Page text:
Proposals targeting Fox News are sure to backfire

Seth Stern

Director of Advocacy

Fox News owner Rupert Murdoch.

Hudson Institute, via Flickr, CC BY 2.0.

It remains to be seen whether Fox News’ $787 million defamation settlement with Dominion Voting Systems — and the embarrassing revelations that preceded it — will lead the network to rethink its journalistic standards. But in the meantime, the case has prompted politicians and others to take shortsighted shots at Fox at the expense of the First Amendment.

Case in point, a new bill prompted by the settlement would stop corporations from claiming tax deductions on defamation settlements and judgments. “Taxpayers shouldn’t have to foot the bill for multi-billion-dollar companies like Fox News when they get caught selling malicious lies that are damaging our democracy,” said Sen. Sheldon Whitehouse to The Lever, after introducing the Denying Expenditures for False Accusations with Malicious Effect (DEFAME) Act.

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Sounds reasonable, at first glance. And we’re certainly not here to defend Fox’s election coverage or shed any tears for Rupert Murdoch. But then again, all lawsuits allege that the defendant did bad things. Why should cases involving speech — especially political commentary by the press — be singled out from those involving fraud, employment discrimination, product liability, and dozens of other kinds of legal claims that corporations pay to resolve every day?

Maybe no corporate legal payments should be tax deductible. Some may argue deductions incentivize companies to settle cases so victims can be compensated. Others may say they reward bad corporate behavior. That’s a fair debate. If Congress eliminated all deductions for payments to resolve lawsuits, we wouldn’t ask to exempt the press.

But, as long as payments to resolve nonspeech-related claims against nonmedia companies are deductible, it’s constitutionally problematic to treat defamation payments by the press differently. The First Amendment requires limitation, not expansion, of punishment for speech — even false speech. Fox may have drawn Whitehouse’s ire this time around, but what disfavored speaker will the next lawmaker target?

It’s particularly disturbing that Whitehouse readily admits his bill is aimed squarely at Fox. Bills targeting specific people or companies for punishment are unconstitutional bills of attainder. And, under the First Amendment, the constitutional problem is compounded when the victim is the press because of its political commentary. It’s the role of the courts to dole out consequences for past bad acts. When Congress gets involved, politicization is inevitable.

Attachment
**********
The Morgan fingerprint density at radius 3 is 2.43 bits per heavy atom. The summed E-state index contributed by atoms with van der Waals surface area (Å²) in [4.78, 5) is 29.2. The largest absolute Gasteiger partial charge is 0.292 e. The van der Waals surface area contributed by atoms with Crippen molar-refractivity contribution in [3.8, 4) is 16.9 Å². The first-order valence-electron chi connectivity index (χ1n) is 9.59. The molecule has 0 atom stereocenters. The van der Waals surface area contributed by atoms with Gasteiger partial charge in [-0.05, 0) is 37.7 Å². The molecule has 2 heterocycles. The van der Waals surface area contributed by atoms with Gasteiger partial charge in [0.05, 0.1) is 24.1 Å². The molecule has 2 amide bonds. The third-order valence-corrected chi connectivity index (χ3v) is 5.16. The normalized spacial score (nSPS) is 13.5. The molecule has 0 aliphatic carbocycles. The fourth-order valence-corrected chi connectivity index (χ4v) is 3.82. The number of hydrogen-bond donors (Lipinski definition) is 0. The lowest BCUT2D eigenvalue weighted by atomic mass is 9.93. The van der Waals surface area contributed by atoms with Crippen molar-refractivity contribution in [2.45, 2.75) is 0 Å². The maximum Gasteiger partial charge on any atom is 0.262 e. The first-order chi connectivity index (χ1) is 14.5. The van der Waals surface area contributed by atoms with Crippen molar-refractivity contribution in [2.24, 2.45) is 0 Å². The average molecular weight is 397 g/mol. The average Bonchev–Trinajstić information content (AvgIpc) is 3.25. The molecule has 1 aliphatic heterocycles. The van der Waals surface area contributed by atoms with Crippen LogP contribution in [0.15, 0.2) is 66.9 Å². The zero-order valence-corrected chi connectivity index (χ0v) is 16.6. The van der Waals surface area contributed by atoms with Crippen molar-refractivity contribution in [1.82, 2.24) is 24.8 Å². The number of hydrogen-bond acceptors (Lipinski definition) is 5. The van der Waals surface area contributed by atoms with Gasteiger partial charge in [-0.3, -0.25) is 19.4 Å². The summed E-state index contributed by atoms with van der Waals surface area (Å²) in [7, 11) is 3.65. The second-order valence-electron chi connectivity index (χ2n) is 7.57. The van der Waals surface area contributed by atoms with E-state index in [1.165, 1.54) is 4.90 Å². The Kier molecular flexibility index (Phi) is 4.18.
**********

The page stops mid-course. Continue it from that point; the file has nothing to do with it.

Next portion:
The “good” part of the bill’s targeting of Fox is that it’s unlikely to actually affect anyone else. It’s limited to settlements over $500 million by companies with over $10 billion in revenue. Not many will satisfy those criteria. But once we crack open the door to singling out disfavored speakers it’s a matter of time before it's kicked down. And the slippery slope isn’t just hypothetical — there’s already a House bill, the No Taxpayer Bailout for Defamation Act, introduced by Rep. Brandan Boyle, that does not include the same limits and would affect your community's struggling local paper just the same as cable news behemoths.

Unfortunately, the DEFAME Act and its nonacronymized House counterpart are not the only recent attacks against Fox that are sure to backfire. A former commissioner at the Federal Communications Commission, joined by media professionals who should know better, objected to the renewal of a local TV station’s license because it’s under the same ownership as the Fox News cable network. One of them argued that the station’s license shouldn’t be renewed because “the adjudication of the Dominion case unequivocally established that Fox News Channel repeatedly disseminated false news.”

The Philadelphia station, WTXF-TV, is not accused of doing anything itself that would warrant revocation of its license. But since the FCC has no authority to kick cable news networks off the airwaves for their content, the objectors are going after Fox-owned local affiliates instead. It’s a tactic that the FCC rightly rejected when former President Donald Trump threatened to revoke NBC’s licenses (held by its local affiliates) because he didn’t like its reporting. We opposed it then and we oppose it now.

Outrage over Fox’s 2020 election coverage is understandable, but it shouldn’t be weaponized to score political points. If the objectors succeed in canceling a local broadcaster’s licenses to retaliate against Fox News, surely one day the shoe will be back on the other foot. And if future lawmakers believe they have the power to legislate punishments against speakers they don’t like, they’re unlikely to be “fair and balanced” in administering retribution.

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